Breaking News

Google still profits from climate lies on YouTube

Google still profits from climate lies on YouTube

Google is still cashing in on climate misinformation on YouTube. The company pledged more than a year ago not to sell ads on content that contradicts mainstream climate science. And yet, in April, researchers were able to find hundreds of videos promoting misinformation about climate change that Google had monetized with ads.

The Climate Action Against Disinformation (CAAD) Coalition, a group consisting of more than 50 non-profit organizations, published the report today. It pointed to 100 different videos lying about climate change on which Google ran ads, which violates its policy on misinformation. These are videos that clearly contradict what the mountains of evidence tell us about climate change: It is caused by greenhouse gas emissions released into the atmosphere by burning fossil fuels.

And it only includes misleading content that falls under Google's more limited criteria for content it says it denies monetization. CAAD advocates a broad definition of disinformation to include misleading content about how to tackle climate change – such as false arguments that nothing can be done about climate change or advertisements that promote purported solutions. Let's give Give which are really ineffective. The report found 100 more videos with similar content, which it worries may be delaying legitimate climate action.

Erika Sieber, climate disruption spokeswoman at the non-profit Friends of the Earth (a member of CHAAD), said, "Google is supporting climate disruption, they say they want to stop ... The misinformation persists. " Because it's profitable, and Big Tech needs to remove that incentive."), said in a press release.

Back in October 2021, Google announced that it was updating its ads and monetization policies on climate change. It said its new policy would "prohibit the advertising and monetization of content that contradicts the well-established scientific consensus about the existence and causes of climate change". Contains material references, denies claims that long-term trends are warming the global climate, and denies claims that greenhouse gas emissions or human activity contribute to climate change.

But even today, The Verge found that one of the climate disruption videos it highlighted for violating that policy is still running, along with a preroll ad for mosquito lamps. The video was created by The Heartland Institute, a conservative think tank notorious for rejecting the scientific consensus on climate change.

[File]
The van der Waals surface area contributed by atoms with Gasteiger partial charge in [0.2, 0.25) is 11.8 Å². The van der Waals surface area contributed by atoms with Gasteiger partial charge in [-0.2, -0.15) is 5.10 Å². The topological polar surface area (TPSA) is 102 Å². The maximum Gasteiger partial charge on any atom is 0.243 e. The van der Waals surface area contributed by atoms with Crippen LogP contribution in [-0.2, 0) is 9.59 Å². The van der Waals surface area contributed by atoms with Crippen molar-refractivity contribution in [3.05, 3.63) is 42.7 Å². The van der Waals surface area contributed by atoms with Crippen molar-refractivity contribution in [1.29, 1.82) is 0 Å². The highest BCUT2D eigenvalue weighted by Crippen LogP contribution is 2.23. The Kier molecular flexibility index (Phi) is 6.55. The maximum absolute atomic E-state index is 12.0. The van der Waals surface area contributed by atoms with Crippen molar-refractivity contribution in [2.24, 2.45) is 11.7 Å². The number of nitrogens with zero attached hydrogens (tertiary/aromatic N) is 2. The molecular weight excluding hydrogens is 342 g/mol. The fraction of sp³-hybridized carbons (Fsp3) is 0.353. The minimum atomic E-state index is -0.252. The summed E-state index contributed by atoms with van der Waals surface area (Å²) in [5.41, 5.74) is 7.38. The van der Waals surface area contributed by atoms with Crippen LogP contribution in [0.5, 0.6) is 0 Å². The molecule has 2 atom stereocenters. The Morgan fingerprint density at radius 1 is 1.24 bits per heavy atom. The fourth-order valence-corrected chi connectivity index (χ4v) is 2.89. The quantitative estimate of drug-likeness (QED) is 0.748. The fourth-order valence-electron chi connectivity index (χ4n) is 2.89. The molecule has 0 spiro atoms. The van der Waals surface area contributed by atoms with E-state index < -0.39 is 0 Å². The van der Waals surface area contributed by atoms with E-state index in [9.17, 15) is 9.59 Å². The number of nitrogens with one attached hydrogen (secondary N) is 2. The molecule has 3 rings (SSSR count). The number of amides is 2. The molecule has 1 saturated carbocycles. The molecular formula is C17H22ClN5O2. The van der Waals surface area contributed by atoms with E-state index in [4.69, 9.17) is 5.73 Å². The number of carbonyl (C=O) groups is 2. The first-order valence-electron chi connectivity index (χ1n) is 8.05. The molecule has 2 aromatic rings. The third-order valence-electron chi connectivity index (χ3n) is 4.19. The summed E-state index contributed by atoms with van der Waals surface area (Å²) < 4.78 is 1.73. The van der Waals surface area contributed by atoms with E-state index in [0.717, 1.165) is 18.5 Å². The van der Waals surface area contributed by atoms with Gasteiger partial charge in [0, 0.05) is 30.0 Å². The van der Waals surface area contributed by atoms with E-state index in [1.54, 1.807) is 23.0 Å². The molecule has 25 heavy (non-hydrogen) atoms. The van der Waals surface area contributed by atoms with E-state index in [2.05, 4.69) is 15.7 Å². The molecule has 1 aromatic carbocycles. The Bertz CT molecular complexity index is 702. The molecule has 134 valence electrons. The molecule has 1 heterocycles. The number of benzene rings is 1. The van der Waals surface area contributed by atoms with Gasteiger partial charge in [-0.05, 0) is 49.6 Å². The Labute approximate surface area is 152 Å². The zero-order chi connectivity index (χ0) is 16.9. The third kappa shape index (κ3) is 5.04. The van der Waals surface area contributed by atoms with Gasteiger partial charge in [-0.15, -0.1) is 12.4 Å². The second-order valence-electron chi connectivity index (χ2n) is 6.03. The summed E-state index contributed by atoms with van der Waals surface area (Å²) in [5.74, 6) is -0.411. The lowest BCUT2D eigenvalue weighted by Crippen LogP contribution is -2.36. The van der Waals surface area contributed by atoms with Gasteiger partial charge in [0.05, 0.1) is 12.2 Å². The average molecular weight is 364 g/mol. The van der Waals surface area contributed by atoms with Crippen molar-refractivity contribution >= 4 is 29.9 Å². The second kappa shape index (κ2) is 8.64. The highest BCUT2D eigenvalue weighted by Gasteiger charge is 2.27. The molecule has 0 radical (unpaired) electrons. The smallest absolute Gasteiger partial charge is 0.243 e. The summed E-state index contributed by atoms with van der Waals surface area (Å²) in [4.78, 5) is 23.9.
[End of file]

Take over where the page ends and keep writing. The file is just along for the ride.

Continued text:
"These days, climate change science isn't really science at all," Naomi Seibutt, a frequent speaker at The Heartland Institute, says in the video. “I believe, unfortunately, that the goal is to shame humanity. Climate change alarmism is at its core a very disgusting anti-human ideology.

The science on climate change is clear. It is caused by greenhouse gas emissions from fossil fuels and has already warmed the planet where extreme weather is more frequent and rising sea levels are flooding coastal communities.

A total of 200 Youtube videos analyzed in the report were viewed 73.8 million times as of April 17, 2023. These included advertisements for brands including Costco, Tommy Hilfiger, Nike and Hyundai.

Google placed a highlighted box under The Heartland Institute video, which linked to a United Nations webpage explaining climate change. "Climate change refers to long-term changes in temperature and weather patterns caused primarily by human activities, particularly the burning of fossil fuels," says Box.

That disclaimer was missing from another video in the data set this morning, which says, "Climate hysteria is just another rebrand, a Trojan horse, for white communist tyranny." The video also attacks 20-year-old climate activist Greta Thunberg, stating that she has "created a generation of cult members."

"It really raises questions about Google's current level of enforcement," Calum Hood, head of research at the nonprofit Center for Countering Digital Hate, which contributed to the report, told the New York Times. After taking the time to watch each video one by one, the research team's findings are "probably just the tip of the iceberg," he says.

No comments